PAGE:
Literary purists, of course, might question the wisdom of having kids develop as creative writers in this nontraditional way. But while there is certainly value in writing about one's own experiences, adolescents often have difficulty stepping outside themselves and seeing the world through other people’s eyes. Their closeness to Harry and his friends makes it possible to get some critical distance from their own lives and think through their concerns from a new perspective. And writing about Harry offers them something else, too: an audience with a built-in interest in the stories—an interest that would be difficult to match with stories involving original fictional characters. The power of popular culture to command attention is being harnessed at a grassroots level to find a readership for these emerging storytellers.
Harry Potter fan fiction yields countless narratives of youth empowerment as characters fight back against the injustices their writers encounter everyday at school. Often, the young writers show a fascination with getting inside the heads of the adult characters. Many of the best stories are told from a teacher's perspective or depict Harry's parents and mentors when they were school aged. Some of the stories are sweetly romantic or bittersweet coming-of-age tales; others are charged with anger or budding sexual feelings, themes that could not be discussed so openly in a school assignment and that might be too embarrassing to address through personal narratives or original characters. As they discuss such stories, teen and adult fans talk openly about their life experiences, offering each other advice on more than just issues of plot or characterization. Having a set of shared characters creates a common ground that enables these conversations to occur in a more collaborative fashion.
Through online discussions of fan writing, the teen writers develop a vocabulary for talking about writing and they learn strategies for rewriting and improving their own work. When they talk about the books themselves, the teens make comparisons with other literary works or draw connections with philosophical and theological traditions; they debate gender stereotyping in the female characters; they cite interviews with the writer or read critiques of the works; they use analytic concepts they probably wouldn't encounter until they reached the advanced undergraduate classroom.
Not surprisingly, someone who has just published her first online novel and received dozens of comment-filled letters finds it disappointing to return to the classroom where her work will be read only by the teacher—whose feedback may dwell more on comma splices than character development. Some teens have confessed to smuggling drafts of stories to school in their textbooks and editing them during class; others sit around the lunch table talking plot and character issues with their classmates or try to work on the stories on the school computers until the librarians accuse them of wasting time. They can’t wait for the school bell to ring so they can focus on their writing.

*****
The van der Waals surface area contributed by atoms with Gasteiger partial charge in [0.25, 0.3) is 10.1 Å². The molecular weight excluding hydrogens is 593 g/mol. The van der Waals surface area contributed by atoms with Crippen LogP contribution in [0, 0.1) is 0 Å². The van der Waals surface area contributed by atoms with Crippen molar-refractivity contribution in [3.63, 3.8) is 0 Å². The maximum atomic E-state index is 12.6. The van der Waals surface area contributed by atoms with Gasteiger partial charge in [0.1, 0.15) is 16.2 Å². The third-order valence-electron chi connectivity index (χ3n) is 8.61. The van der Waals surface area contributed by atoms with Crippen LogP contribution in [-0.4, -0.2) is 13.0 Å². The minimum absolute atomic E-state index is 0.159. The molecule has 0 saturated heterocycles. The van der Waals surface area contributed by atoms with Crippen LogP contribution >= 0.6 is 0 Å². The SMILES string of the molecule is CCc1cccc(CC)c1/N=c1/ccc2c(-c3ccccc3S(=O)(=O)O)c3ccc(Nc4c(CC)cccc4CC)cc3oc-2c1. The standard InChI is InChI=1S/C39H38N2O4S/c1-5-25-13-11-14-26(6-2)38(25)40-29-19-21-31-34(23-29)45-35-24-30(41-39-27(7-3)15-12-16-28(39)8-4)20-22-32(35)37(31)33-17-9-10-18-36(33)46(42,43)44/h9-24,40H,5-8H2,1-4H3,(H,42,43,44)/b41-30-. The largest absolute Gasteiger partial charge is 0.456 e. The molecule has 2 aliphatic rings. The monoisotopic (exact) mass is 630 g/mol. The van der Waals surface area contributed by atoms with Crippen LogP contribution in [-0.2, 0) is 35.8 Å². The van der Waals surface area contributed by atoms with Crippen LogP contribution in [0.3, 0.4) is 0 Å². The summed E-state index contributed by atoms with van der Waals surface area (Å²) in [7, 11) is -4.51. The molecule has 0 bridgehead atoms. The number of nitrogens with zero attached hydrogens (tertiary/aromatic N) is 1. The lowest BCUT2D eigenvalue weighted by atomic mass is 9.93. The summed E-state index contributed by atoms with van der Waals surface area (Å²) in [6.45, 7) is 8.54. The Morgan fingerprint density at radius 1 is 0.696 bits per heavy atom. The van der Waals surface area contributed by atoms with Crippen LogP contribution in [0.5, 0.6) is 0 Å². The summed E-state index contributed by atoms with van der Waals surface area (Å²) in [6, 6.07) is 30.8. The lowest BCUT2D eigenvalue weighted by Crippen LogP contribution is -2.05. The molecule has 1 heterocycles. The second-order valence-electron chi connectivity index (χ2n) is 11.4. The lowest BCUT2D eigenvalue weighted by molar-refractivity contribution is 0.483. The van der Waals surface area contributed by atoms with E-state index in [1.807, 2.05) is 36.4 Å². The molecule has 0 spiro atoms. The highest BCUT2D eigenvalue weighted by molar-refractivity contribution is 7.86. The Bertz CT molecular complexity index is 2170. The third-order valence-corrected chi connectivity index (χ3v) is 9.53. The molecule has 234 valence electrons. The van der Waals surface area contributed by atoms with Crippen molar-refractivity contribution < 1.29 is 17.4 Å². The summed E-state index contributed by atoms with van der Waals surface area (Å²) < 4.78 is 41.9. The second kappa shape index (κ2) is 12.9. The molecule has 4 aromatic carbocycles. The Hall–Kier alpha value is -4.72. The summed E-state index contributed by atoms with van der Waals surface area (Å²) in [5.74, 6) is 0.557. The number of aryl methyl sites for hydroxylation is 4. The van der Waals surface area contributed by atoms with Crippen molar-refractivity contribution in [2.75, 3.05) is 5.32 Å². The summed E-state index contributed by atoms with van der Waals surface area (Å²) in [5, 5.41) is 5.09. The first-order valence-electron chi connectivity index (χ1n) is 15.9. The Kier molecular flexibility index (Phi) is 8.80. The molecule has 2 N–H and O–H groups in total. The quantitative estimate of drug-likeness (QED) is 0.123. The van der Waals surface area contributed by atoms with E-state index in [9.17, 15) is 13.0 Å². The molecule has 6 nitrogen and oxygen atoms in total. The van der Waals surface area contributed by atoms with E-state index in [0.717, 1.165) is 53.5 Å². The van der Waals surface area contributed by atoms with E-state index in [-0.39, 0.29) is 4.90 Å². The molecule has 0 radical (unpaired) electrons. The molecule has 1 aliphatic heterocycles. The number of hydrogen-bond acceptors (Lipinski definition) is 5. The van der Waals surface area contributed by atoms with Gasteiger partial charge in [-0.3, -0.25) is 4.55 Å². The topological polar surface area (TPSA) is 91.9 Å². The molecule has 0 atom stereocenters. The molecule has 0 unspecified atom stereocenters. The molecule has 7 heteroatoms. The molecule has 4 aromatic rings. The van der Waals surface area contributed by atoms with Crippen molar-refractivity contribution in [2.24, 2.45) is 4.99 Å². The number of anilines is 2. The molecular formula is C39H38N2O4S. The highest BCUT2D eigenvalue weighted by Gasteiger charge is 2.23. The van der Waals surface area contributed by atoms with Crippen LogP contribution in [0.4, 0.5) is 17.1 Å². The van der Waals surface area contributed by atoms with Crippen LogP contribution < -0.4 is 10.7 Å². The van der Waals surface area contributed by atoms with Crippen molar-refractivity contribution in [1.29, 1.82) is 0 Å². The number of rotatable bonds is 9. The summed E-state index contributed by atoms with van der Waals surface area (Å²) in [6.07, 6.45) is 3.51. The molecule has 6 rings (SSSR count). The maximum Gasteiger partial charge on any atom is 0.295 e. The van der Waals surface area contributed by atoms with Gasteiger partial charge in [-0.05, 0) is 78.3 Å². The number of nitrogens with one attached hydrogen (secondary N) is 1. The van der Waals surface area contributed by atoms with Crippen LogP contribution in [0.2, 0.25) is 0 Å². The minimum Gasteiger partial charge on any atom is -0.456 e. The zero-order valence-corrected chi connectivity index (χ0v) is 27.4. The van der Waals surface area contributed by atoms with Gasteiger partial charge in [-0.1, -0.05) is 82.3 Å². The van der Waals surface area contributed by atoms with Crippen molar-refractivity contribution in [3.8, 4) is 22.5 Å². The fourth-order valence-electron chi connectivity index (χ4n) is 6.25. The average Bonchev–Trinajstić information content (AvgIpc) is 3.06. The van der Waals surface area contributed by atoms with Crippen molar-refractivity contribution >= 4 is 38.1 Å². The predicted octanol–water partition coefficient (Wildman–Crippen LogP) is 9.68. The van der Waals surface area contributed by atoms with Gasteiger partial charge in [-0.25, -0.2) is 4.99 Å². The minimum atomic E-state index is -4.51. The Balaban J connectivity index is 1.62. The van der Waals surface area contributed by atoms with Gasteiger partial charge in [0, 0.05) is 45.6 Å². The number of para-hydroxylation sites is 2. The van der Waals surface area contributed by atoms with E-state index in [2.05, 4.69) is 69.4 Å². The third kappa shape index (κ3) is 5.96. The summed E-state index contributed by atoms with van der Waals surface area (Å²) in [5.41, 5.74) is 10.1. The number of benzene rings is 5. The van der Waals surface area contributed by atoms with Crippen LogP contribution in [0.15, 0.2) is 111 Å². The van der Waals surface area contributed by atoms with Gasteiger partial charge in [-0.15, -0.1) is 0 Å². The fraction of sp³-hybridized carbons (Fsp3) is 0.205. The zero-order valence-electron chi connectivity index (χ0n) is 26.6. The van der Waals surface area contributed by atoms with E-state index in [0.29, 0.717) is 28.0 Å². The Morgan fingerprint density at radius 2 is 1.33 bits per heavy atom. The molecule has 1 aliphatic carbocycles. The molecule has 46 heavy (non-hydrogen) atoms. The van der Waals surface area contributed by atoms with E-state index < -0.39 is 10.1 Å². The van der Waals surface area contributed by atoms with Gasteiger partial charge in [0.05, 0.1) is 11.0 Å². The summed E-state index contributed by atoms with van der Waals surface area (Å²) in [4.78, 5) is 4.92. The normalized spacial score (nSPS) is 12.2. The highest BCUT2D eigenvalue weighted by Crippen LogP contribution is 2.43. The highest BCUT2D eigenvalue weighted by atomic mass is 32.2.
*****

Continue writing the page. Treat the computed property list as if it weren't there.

It is not clear that these successes can be duplicated simply by incorporating similar activities into the classroom—though some teachers are using fan fiction exercises to motivate their students. Schools have less flexibility than the fan community does to support writers at very different stages of their development. Moreover, schools impose a fixed leadership hierarchy (including very different roles for adults and teens); it is unlikely that someone like Heather or Flourish would have had the same editorial opportunities that they have found through fandom.
Even the most progressive schools set limits on what students can write compared to the freedom they enjoy on their own. Certainly, teens may receive harsh critical responses to their more controversial stories when they publish them online, but the teens themselves are deciding what risks they want to take and facing the consequences of those decisions. The Harry Potter books are not universally welcomed into U.S. schools; they have been at the center of more textbook and library controversies over the past several years than any other book. The teen writers are acutely aware of those censorship struggles and many have decided, not to talk with parents and teachers about what they are writing. What the grown-ups don't know can't hurt them.
Some students say teachers have ridiculed them for the time they put into their fan writing; others complain of parents trying to protect them from the "demonic" influence of the books. But some teachers do care enough to read and give feedback on these stories. And there are supportive parents who fly with their sons and daughters to conventions where the young writers speak to rooms full of people about the story-writing craft. These teens don’t need adults taking over their spaces—but they do need adults to respect and value what they are trying to do.
Many young fan writers aspire to professional writing careers; many are getting accepted into top colleges and pursuing educational goals that stem from their fan experiences. Fandom is providing a rich haven to support the development of bright young minds that might otherwise get chewed up by the system, and offering mentorship to help less gifted students to achieve their full expressive potential. Either way, these teens are finding something online that schools are not providing them.
This is a work of fan fiction, written because the author has an abiding love for the works of J R R Tolkien. The characters, settings, places, and languages used in this work are the property of the Tolkien Estate, Tolkien Enterprises, and possibly New Line Cinema, except for certain original characters who belong to the author of the said work. The author will not receive any money or other remuneration for presenting the work on this archive site. The work is the intellectual property of the author, is available solely for the enjoyment of Henneth Annûn Story Archive readers, and may not be copied or redistributed by any means without the explicit written consent of the author.